I have always found writing about Orientalism in illustration hard. It’s hard, because every picture becomes its own Arabian Nights; threatening to whisk you off into a different realm. Self-contained themes lead you away into another idea—and another, and another. Before you know it, you have leapt so far into a single image, clambering after ethereal motifs, that you cannot see your original starting point and—like a magic carpet that flies only so long as you believe in it—you start to sink.
In writing on fairy tales, there’s often a functionalist bent to the analysis. This means that tend we view fairy tales as fulfilling societal need: they contribute to the stability of a group or culture. In this way, characters and predicaments become allegories: practice for situations we may face ourselves in real life, or a form of ‘safe’ role play. Red Riding Hood is not about hiking in the forest; it’s a warning about wolves, about prostitution, a tale of sexual awakening, and so on, and so on.
I like this kind of analysis. It’s important because it dives under the smooth-looking surface of fairy tales, and stirs up a surprising turbidity. It makes us question unspoken assumptions (why is the youngest child always the special one?), and highlights the significance of story-telling in learning. However, I don’t think it’s always perfect. By our very framing of fairy tales in this waysomewhat didactic way, orientated around adherence and cohesion—I think we sometimes lend them a static quality that they don’t always deserve.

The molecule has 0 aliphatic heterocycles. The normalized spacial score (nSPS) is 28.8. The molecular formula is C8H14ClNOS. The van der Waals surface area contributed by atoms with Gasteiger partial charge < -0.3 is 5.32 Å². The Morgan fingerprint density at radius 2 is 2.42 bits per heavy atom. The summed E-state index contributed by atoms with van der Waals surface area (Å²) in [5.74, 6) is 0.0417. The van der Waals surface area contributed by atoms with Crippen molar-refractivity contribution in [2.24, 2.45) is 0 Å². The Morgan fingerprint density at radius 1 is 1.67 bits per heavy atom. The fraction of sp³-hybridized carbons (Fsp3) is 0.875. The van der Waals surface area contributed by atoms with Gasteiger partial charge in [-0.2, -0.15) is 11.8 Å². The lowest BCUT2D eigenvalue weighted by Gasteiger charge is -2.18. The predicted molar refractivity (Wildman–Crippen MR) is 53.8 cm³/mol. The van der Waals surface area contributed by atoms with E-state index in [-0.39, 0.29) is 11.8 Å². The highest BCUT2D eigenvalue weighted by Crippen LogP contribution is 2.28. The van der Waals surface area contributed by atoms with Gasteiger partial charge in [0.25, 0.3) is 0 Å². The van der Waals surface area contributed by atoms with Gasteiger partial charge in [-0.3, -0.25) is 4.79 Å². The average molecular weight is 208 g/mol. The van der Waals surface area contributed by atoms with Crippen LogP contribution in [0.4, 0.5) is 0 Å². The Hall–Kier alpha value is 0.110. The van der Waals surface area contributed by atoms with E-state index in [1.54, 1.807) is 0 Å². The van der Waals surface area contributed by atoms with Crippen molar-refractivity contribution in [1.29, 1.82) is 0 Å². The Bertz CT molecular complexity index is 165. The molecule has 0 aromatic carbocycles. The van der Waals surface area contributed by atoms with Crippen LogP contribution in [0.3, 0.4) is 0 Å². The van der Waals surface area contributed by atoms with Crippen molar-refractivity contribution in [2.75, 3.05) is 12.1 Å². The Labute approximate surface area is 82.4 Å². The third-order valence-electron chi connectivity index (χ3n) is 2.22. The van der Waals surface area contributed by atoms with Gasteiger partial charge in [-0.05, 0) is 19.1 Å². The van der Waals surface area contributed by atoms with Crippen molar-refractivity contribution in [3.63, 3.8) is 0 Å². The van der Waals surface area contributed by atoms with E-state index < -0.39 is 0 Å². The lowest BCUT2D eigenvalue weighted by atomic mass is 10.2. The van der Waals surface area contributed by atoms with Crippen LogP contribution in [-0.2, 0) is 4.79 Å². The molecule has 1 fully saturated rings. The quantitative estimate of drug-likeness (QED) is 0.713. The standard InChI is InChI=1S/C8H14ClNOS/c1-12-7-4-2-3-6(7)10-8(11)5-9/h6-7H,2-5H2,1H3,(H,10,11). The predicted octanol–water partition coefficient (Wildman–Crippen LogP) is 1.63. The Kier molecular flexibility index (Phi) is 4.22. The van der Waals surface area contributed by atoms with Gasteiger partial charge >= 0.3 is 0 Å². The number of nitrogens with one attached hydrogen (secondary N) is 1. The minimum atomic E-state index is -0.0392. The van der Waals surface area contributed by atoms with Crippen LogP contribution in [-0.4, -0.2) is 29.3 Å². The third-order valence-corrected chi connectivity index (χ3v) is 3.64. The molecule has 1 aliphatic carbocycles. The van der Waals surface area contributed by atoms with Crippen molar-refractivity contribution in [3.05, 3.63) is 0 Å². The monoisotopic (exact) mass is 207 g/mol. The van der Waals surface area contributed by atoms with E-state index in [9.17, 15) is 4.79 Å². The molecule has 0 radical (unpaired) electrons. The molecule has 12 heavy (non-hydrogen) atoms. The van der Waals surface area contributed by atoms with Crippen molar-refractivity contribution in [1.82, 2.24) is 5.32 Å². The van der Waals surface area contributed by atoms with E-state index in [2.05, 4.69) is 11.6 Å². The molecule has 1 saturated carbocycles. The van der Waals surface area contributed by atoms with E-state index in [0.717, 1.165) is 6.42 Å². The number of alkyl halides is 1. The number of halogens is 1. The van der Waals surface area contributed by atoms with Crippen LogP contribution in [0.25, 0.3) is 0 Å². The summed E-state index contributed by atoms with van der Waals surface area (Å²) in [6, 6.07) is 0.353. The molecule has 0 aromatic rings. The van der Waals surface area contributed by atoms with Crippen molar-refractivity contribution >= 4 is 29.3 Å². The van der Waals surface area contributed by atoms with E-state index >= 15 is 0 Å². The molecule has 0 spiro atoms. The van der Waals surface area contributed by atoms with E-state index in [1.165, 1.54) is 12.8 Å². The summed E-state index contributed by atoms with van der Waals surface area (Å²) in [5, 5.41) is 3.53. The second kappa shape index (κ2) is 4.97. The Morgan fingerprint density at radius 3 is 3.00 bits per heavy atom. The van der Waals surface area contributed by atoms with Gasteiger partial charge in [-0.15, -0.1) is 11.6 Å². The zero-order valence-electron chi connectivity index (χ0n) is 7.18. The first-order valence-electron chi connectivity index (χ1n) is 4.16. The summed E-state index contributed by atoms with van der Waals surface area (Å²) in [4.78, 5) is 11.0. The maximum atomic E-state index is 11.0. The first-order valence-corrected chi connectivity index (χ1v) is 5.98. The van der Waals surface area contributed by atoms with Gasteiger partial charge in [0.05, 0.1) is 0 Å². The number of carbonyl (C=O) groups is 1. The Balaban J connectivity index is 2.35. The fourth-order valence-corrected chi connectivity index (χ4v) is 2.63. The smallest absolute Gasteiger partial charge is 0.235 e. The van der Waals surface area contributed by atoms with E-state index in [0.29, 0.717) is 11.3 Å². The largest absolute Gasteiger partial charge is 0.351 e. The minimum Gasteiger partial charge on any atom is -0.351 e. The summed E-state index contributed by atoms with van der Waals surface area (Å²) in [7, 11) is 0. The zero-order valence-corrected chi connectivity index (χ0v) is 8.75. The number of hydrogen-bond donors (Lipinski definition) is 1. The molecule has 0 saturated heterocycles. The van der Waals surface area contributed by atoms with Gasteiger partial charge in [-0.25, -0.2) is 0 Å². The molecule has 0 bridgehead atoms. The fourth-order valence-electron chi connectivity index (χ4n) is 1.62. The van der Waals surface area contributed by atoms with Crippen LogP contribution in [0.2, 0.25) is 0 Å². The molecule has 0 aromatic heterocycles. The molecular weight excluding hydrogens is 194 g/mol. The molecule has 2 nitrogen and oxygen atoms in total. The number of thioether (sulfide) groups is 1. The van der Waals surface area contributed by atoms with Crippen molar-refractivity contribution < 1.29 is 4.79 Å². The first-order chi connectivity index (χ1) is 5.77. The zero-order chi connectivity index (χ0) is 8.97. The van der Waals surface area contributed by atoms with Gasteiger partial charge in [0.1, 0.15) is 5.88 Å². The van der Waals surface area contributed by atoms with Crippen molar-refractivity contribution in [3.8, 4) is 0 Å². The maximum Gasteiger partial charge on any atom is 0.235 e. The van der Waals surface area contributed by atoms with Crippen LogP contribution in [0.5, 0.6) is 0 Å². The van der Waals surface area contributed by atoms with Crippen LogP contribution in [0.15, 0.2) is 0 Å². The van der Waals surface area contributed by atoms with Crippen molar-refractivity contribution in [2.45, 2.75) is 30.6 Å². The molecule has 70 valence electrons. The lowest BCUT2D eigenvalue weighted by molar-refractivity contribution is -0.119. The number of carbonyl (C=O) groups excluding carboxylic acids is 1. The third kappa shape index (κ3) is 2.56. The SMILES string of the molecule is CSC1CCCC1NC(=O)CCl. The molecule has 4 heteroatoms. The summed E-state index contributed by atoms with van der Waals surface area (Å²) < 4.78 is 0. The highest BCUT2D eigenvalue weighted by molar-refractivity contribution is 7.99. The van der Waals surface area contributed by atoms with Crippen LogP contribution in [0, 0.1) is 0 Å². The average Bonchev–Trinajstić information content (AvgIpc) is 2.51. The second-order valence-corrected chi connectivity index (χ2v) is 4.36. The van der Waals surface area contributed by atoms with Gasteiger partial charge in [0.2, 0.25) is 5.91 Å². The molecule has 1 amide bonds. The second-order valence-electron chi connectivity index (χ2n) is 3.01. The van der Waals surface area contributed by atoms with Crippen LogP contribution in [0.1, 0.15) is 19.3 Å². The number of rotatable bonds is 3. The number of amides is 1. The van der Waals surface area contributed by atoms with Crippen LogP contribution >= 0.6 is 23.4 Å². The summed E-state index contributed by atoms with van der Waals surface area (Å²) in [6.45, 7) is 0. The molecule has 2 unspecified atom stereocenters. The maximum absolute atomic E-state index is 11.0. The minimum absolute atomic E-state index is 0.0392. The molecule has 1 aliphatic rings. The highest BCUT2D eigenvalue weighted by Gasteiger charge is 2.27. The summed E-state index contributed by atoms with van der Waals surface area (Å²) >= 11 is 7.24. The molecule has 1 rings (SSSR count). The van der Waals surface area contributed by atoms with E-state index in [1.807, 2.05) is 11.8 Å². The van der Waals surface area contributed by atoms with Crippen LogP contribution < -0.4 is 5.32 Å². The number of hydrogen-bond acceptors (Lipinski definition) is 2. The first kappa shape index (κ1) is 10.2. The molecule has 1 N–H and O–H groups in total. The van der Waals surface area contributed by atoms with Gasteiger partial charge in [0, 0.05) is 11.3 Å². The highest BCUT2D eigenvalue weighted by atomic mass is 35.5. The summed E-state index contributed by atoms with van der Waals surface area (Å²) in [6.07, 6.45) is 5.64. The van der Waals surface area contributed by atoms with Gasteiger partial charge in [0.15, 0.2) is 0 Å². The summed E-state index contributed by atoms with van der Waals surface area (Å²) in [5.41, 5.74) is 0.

Hi, everyone! Irene kindly asked me if I would like writing about some of the older fantasy-based art out there, an offer I’ve gratefully accepted. So I’ll be focusing on some of the great illustration that has inspired and shaped modern artists we admire.
Irene’s recent trip to the Waterhouse exhibition in Montreal sparked some interesting thoughts for me. Waterhouse’s work is undeniably beautiful—and evocative—but, despite the obvious love of women in his paintings, you can’t help wondering if they’re the subjects of his pictures, or perhaps in fact the objects. The femininity we see in his images is draped with Victorian concerns, and those concerns can be quite sexist.
Waterhouse (and his spiritual brethren in the pre-Raphaelite movement) has been tremendously influential in illustrating the fantastic, but what I’m going to do is look at some of the other artists working around this time. We’ll see how the same stylistic tics and influences emerge, but there’s a sense of interplay—of experimentation and even perhaps levity—that I think makes for more ambiguous, interesting images. Images that have, in my opinion, ultimately shaped just as much contemporary illustration.
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